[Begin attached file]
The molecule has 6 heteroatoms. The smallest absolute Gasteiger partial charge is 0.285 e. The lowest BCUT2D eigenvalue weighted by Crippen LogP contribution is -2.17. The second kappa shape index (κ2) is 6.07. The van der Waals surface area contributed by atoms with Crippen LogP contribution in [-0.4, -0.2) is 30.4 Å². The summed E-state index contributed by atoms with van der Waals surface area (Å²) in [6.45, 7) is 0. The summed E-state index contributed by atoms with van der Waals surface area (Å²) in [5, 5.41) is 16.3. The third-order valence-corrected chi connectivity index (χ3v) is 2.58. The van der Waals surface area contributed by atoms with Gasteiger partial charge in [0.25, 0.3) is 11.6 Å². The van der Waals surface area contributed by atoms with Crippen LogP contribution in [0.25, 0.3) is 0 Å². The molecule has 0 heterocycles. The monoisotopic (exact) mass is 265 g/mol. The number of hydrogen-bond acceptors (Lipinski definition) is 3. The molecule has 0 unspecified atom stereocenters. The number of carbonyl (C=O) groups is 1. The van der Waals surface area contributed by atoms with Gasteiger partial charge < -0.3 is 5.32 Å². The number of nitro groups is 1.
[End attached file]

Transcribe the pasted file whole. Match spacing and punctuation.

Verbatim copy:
The molecule has 6 heteroatoms. The smallest absolute Gasteiger partial charge is 0.285 e. The lowest BCUT2D eigenvalue weighted by Crippen LogP contribution is -2.17. The second kappa shape index (κ2) is 6.07. The van der Waals surface area contributed by atoms with Crippen LogP contribution in [-0.4, -0.2) is 30.4 Å². The summed E-state index contributed by atoms with van der Waals surface area (Å²) in [6.45, 7) is 0. The summed E-state index contributed by atoms with van der Waals surface area (Å²) in [5, 5.41) is 16.3. The third-order valence-corrected chi connectivity index (χ3v) is 2.58. The van der Waals surface area contributed by atoms with Gasteiger partial charge in [0.25, 0.3) is 11.6 Å². The van der Waals surface area contributed by atoms with Crippen LogP contribution in [0.25, 0.3) is 0 Å². The molecule has 0 heterocycles. The monoisotopic (exact) mass is 265 g/mol. The number of hydrogen-bond acceptors (Lipinski definition) is 3. The molecule has 0 unspecified atom stereocenters. The number of carbonyl (C=O) groups is 1. The van der Waals surface area contributed by atoms with Gasteiger partial charge < -0.3 is 5.32 Å². The number of nitro groups is 1.